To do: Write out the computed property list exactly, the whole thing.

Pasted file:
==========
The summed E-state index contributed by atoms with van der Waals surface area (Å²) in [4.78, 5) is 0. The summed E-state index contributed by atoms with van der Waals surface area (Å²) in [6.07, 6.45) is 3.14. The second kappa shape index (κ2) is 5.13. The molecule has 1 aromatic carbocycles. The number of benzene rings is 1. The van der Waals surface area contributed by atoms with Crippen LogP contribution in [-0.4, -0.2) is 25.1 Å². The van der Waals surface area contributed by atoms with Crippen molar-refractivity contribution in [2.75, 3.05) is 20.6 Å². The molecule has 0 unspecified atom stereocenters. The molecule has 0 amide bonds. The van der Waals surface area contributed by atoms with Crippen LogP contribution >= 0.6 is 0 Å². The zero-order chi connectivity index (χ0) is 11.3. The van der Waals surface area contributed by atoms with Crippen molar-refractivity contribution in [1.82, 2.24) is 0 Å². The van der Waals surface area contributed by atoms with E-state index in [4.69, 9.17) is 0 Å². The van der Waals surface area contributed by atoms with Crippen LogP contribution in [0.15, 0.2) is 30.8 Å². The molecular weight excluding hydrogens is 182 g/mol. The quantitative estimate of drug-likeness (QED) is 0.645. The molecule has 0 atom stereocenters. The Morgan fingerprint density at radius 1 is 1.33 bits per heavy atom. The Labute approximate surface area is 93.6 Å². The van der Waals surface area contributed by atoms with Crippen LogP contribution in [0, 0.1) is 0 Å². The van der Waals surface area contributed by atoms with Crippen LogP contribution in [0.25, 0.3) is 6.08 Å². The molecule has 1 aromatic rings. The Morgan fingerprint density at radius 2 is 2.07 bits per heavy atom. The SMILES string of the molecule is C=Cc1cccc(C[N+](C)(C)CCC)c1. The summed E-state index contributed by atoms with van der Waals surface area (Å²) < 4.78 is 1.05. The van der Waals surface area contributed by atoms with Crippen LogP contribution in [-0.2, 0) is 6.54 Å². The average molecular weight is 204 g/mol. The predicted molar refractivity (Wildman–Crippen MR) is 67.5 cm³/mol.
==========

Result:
The summed E-state index contributed by atoms with van der Waals surface area (Å²) in [4.78, 5) is 0. The summed E-state index contributed by atoms with van der Waals surface area (Å²) in [6.07, 6.45) is 3.14. The second kappa shape index (κ2) is 5.13. The molecule has 1 aromatic carbocycles. The number of benzene rings is 1. The van der Waals surface area contributed by atoms with Crippen LogP contribution in [-0.4, -0.2) is 25.1 Å². The van der Waals surface area contributed by atoms with Crippen molar-refractivity contribution in [2.75, 3.05) is 20.6 Å². The molecule has 0 unspecified atom stereocenters. The molecule has 0 amide bonds. The van der Waals surface area contributed by atoms with Crippen LogP contribution >= 0.6 is 0 Å². The zero-order chi connectivity index (χ0) is 11.3. The van der Waals surface area contributed by atoms with Crippen molar-refractivity contribution in [1.82, 2.24) is 0 Å². The van der Waals surface area contributed by atoms with E-state index in [4.69, 9.17) is 0 Å². The van der Waals surface area contributed by atoms with Crippen LogP contribution in [0.15, 0.2) is 30.8 Å². The molecular weight excluding hydrogens is 182 g/mol. The quantitative estimate of drug-likeness (QED) is 0.645. The molecule has 0 atom stereocenters. The Morgan fingerprint density at radius 1 is 1.33 bits per heavy atom. The Labute approximate surface area is 93.6 Å². The van der Waals surface area contributed by atoms with Crippen LogP contribution in [0, 0.1) is 0 Å². The van der Waals surface area contributed by atoms with Crippen LogP contribution in [0.25, 0.3) is 6.08 Å². The molecule has 1 aromatic rings. The Morgan fingerprint density at radius 2 is 2.07 bits per heavy atom. The SMILES string of the molecule is C=Cc1cccc(C[N+](C)(C)CCC)c1. The summed E-state index contributed by atoms with van der Waals surface area (Å²) < 4.78 is 1.05. The van der Waals surface area contributed by atoms with Crippen LogP contribution in [-0.2, 0) is 6.54 Å². The average molecular weight is 204 g/mol. The predicted molar refractivity (Wildman–Crippen MR) is 67.5 cm³/mol.